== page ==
London, United Kingdom: CDC, the UK’s development finance institution, has announced the appointment of Yasemin Saltuk Lamy as its Deputy Chief Investment Officer (CIO) for higher risk strategies.
Yasemin will be responsible for the investment processes, financial performance and development impact assessment of CDC’s higher-risk investment portfolio across its target geographies of Africa and South Asia. She will report to CDC’s Chief Investment Officer, Chris Coles.
Yasemin has over 14 years of investment industry experience, with the last eight years focused on impact investment. She joins CDC from the Omidyar Network, where she led strategy and research within the philanthropic investment firm of the founder of eBay. Prior to working at the Omidyar Network, she spent 11 years at J.P. Morgan, where she held a number of roles including Director of its award-winning Social Finance Unit, which invested in and encouraged the nascent impact investment industry.
CDC is pioneering a new, higher-risk investment approach designed to unlock markets that can bring significant development impact. The approach will see a series of catalysing investments that bear more risk than CDC’s main commercial portfolio, including in markets as diverse as medical supply access, electrical transmission & distribution, and impact funds. Yasemin will coordinate this new approach and support CDC’s investment teams as they develop new ways of creating high-impact businesses and sectors.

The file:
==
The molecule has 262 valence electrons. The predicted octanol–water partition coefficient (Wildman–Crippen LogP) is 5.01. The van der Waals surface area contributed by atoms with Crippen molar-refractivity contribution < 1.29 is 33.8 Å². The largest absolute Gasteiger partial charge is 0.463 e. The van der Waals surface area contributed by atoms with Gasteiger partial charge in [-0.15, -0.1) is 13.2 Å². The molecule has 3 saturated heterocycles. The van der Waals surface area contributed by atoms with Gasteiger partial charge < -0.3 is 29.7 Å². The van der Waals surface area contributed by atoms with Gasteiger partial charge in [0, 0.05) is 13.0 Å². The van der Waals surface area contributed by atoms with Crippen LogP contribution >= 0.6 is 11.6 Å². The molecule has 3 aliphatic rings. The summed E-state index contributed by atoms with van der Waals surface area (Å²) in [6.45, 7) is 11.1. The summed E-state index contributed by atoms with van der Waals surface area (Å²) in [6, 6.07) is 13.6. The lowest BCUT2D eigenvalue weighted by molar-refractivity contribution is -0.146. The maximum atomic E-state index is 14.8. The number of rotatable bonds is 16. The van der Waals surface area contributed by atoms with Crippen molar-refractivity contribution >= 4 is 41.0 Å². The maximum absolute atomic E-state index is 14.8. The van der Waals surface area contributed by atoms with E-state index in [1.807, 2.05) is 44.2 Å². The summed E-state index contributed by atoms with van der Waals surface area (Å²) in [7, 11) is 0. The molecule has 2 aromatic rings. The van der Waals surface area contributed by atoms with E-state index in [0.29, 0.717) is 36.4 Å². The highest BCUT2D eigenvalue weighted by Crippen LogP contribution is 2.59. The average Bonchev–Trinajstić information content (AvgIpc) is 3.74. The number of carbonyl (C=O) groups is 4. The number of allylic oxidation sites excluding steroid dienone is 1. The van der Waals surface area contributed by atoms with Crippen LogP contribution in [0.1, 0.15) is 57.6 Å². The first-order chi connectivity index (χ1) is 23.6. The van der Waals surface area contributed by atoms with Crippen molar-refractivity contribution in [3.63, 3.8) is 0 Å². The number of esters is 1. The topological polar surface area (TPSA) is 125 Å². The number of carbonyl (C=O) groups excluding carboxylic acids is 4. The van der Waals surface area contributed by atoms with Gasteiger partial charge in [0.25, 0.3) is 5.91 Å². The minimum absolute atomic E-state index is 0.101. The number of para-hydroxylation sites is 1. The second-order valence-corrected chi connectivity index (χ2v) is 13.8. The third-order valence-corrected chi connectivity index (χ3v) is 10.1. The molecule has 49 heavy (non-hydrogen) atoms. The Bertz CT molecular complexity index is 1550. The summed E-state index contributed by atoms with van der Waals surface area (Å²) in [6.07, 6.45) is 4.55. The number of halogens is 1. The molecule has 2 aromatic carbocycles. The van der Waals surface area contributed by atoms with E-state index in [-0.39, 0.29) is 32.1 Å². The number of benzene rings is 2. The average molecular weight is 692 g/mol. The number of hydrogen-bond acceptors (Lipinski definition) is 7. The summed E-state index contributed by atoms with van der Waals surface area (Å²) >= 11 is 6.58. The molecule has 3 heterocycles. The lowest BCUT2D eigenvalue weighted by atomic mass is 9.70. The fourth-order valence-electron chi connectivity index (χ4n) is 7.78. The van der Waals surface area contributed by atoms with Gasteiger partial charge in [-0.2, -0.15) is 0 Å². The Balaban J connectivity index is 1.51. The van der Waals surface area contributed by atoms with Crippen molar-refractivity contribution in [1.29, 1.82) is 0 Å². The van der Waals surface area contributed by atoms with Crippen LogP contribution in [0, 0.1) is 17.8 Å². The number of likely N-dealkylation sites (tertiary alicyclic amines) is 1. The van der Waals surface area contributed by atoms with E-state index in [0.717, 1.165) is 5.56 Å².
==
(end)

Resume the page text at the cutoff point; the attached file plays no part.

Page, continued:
Commenting on the appointment, CDC’s Chief Executive Nick O’Donohoe said:
“I’m delighted to welcome Yasemin to CDC. She has experience of both financial and development organisations and her understanding of the impact investment world will bring enormous benefit to CDC and to businesses in which we invest. Yasemin will play an important role in helping CDC meet our commitment to help transform whole industries in Africa and South Asia and takes risks that other investors are often unable to take.”
Latest figures from CDC’s Annual Review show that in 2017 CDC made 52 new investments totalling £1.05 billion. CDC now backs 715 businesses in Africa and 33 in South Asia. The business directly employed nearly three-quarters of a million people (734,000), of which 63,000 were newly created jobs. Those businesses paid $3.5 billion in taxes to their local governments.
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